Korean comfort women have not given up their fight in Japan
Diplomatic relations between Japan and South Korea are at their lowest ebb after South Korea's President Lee Myung-bak demanded an apology from Japan's Emperor Akihito to apologise for the use of "comfort women" sex slaves during World War II.
Lee said that Akihito would be persona non grata in South Korea unless he formally apologised for Japan's 1910-1945 colonial rule of the Korean peninsula and for the abduction of Korean women throughout that time.
"If he wishes to visit South Korea, it would be good if he apologises sincerely to those who passed away while fighting for independence.
"The victimisers have forgotten but the victimised have not," said Lee.
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Disputes, still unresolved nearly 70 years after the end of the war, have strained relations between the two countries, he said, "particularly the issue involving mobilisation of comfort women by the Imperial Japanese military".
During the Second World War many Korean girls were kidnapped and forced to work in Japanese military brothels.
"It was a breach of women's rights committed during wartime as well as a violation of universal human rights and historic justice. We urge the Japanese government to take responsible measures in this regard," Lee said.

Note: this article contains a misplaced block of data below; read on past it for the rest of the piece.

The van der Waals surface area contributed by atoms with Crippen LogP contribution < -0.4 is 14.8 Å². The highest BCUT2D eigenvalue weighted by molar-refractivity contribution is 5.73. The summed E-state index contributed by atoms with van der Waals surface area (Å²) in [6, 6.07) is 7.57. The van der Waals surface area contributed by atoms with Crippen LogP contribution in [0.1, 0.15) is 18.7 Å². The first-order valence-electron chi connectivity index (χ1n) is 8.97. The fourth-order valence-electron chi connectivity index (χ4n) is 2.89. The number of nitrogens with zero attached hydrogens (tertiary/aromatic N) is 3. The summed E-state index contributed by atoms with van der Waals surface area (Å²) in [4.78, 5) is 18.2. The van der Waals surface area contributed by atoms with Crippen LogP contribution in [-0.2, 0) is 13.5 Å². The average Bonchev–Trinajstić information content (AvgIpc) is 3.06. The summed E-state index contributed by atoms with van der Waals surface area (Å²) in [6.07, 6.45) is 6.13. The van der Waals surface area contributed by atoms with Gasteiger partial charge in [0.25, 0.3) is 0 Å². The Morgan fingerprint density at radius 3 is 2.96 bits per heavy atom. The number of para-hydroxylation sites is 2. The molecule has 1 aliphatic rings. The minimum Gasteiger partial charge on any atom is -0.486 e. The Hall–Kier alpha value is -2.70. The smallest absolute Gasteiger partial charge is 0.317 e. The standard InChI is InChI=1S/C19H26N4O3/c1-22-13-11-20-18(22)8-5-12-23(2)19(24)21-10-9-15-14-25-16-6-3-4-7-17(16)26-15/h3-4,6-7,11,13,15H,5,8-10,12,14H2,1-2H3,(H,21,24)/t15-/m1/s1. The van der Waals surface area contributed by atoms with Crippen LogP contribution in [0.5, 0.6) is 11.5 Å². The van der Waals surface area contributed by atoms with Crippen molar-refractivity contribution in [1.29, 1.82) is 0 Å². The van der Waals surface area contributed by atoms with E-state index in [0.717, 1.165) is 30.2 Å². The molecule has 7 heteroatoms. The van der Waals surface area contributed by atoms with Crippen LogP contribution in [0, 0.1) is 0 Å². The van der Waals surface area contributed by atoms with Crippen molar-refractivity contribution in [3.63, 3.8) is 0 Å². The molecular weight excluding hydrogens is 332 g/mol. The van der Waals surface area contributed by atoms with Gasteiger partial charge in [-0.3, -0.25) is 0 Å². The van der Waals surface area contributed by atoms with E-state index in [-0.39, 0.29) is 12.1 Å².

Tokyo made an official complaint about Lee's words and said the emperor had no intention of visiting anyway.
"I find [Lee's statement] difficult to understand and extremely regrettable," said Japan's prime minister, Yoshihiko Noda.
"It has made it impossible for a Japanese emperor to visit South Korea for the next 100 years," another official told Japanese Newspaper Asahi Shimbun.
Japan has never acknowledged the grievance despite US and EU pressure.
In 2007, then deputy chief cabinet secretary Hakubun Shimomura said: "It is true that there were comfort women. I believe some parents may have sold their daughters. But it does not mean the Japanese army was involved."
The renewed row over sex slaves comes as tensions grow between the two countries over the Liancourt Rocks, an archipelago off the Japanese coast.
The islands are controlled by Seoul but Japan and North Korea also claim rights to them.
Lee was the first South Korean president to set foot on the islands and his visit enraged Japanese authorities
"We had never thought the president would land on Takeshima [the islands' Japanese name]," said a Japanese government official.
Japanese foreign minister Koichiro Gemba said the government was considering bringing the case in front of the International Court of Justice.
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